Assad brutality in the service of neoliberalism

Even if the analysis is overly mechanical, cheering the withdrawal of troops is understandable, given the imperialist history of U.S. aggression. Less understandable is support for the bloodthirsty Assad regime. “The enemy of what I oppose is a friend” is a reductionist, and often futile, way of thinking. The Ba’ath regime of Hafez and Bashar Assad have a long history of murderous rampages against Syrians. The United Nations Human Rights Council reports “patterns of summary execution, arbitrary arrest, enforced disappearance, torture, including sexual violence, as well as violations of children’s rights.” Amnesty International reports that “As many as 13,000 prisoners from Saydnaya Military Prison were extrajudicially executed in night-time mass hangings between 2011 and 2015. The victims were overwhelmingly civilians perceived to oppose the government and were executed after being held in conditions amounting to enforced disappearance.”

Enforced monoculture agriculture was imposed on the Kurdish regions of Syria by the Ba’ath régime, with no economic development allowed. These areas were intentionally kept undeveloped under a policy of “Arabization” against Kurds and the other minority groups of the areas now comprising Rojava. Kurds were routinely forcibly removed from their farm lands and other properties, with Arabs settled in their place. Nor should the Assad family rule be seen in as any way as progressive. Neoliberal policies and increasingly anti-labor policies have been imposed. The spark that ignited the civil war was the drought that struck Syria beginning in 2006, a disaster deepened by poor water management and corruption.

Political scientists Raymond Hinnebusch and Tina Zinti, in the introduction to Syria from Reform to Revolt, Volume 1: Political Economy and International Relations, provide a concise summary of Assad neoliberalism. (The following two paragraphs are summarized from their introduction.)

Hafez al-Assad became dictator, eliminating Ba’athist rivals, in 1970. He “constructed a presidential system above party and army” staffed with relatives, close associates and others from his Alawite minority, according to professors Hinnebusch and Zinti. “[T]he party turned from an ideological movement into institutionalized clientalism” with corruption that undermined development. In turn, Alawite domination bred resentment on the part of the Sunni majority, and a network of secret police and elite military units, allowed to be above the law, kept the regime secure. Over the course of the 1990s, widespread privatization drastically shrank the state sector, which earned Assad the support of Syria’s bourgeoisie.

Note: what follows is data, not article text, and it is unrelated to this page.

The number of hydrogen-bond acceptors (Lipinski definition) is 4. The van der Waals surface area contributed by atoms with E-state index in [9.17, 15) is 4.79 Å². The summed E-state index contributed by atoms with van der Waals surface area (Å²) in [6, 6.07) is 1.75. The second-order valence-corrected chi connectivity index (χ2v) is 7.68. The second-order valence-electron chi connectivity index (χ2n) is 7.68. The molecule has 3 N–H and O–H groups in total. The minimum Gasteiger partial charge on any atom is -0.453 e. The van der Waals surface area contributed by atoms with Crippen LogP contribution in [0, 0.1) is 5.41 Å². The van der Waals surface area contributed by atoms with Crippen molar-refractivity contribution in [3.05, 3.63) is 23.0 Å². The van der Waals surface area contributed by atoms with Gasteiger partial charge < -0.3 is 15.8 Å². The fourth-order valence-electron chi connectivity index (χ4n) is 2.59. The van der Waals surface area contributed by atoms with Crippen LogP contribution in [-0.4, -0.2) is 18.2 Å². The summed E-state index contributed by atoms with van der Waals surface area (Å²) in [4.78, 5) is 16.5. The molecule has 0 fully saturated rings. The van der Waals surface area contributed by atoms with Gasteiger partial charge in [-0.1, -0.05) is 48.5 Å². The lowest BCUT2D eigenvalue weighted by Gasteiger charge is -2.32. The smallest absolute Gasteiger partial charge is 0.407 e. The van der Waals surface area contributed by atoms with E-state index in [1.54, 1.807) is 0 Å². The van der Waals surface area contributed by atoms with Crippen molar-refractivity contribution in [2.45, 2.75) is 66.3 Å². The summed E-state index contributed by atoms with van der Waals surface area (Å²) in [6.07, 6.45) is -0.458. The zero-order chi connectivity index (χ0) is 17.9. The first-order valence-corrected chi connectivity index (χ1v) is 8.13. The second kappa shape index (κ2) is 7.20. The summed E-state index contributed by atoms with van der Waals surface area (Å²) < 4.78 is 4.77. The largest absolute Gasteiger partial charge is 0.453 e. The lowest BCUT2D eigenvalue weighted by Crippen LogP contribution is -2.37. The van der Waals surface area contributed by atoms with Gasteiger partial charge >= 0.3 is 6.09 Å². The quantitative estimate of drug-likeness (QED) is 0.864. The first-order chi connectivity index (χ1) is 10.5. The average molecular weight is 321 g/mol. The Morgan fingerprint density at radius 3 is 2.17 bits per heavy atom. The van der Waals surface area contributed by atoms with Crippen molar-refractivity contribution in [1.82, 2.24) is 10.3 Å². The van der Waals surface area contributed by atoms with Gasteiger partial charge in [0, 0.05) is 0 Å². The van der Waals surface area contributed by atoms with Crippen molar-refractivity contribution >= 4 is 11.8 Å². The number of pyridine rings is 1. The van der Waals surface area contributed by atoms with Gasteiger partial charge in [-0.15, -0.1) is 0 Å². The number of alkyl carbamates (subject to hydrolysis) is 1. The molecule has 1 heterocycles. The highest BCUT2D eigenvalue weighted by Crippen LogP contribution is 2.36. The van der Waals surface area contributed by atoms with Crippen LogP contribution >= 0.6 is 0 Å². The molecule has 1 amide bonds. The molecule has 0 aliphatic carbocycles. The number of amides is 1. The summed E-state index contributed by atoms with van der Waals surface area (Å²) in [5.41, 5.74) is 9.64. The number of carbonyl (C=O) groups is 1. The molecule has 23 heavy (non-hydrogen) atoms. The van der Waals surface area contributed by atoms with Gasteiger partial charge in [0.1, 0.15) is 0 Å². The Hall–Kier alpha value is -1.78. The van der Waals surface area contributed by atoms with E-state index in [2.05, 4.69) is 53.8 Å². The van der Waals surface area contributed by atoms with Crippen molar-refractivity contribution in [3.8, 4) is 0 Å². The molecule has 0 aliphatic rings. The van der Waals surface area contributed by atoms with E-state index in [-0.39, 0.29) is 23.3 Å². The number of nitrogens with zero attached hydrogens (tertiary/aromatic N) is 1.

Upon Assad’s death in 2000, his son Bashar was installed as president. Bashar al-Assad sought to continue opening Syria’s economy to foreign capital. In order to accomplish that, he needed to sideline his father’s old guard and consolidate his power. He did, but by doing so he weakened the régime and its connections to its base. He also altered the régime’s social base, basing his rule on technocrats and businessmen who supported his economic reforms and concomitant disciplining of the working class. Syria’s public sector was run down, social services reduced, an already weak labor law further weakened and taxation became regressive, enabling new private banks and businesses to reap big incomes.

Not exactly friends of the working class, and a strong contrast to the system of “democratic confederalism” as the Rojava economic and political system is known.

Building political democracy through communes

Clandestine organizing had been conducted among Syrian Kurds since a 2004 massacre of Kurds by the Assad régime; much of this organizing was done by women because they could move more openly then men under the close watch of the régime. Kurds were supportive of the rebels when the civil war began, but withdrew from cooperation as the opposition became increasingly Islamized and unresponsive to Kurd demands for cultural recognition. Meanwhile, as the uprising began, Kurdish self-protection militias were formed in secret with clandestine stocks of weapons. The drive for freedom from Assad’s terror began on the night of July 18, 2012, when the People’s Protection Unit (YPG) took control of the roads leading into Kobani and, inside the city, people began to take over government buildings.

What the Syrian Kurds have created in the territory known as Rojava is a political system based on neighborhood communes and an economic system based on cooperatives. (“Rojava” is the Kurdish word for “west,” denoting that the Syrian portion of their traditional lands is “West Kurdistan.”) The inspiration for their system is Murray Bookchin’s concept of a federation of independent communities known as “libertarian municipalism” or “communalism.” But democratic confederalism is a syncretic philosophy, influenced by theorists such as Immanuel Wallerstein, Benedict Anderson and Antonio Gramsci in addition to Mr. Bookchin but rooted in Kurdish history and culture.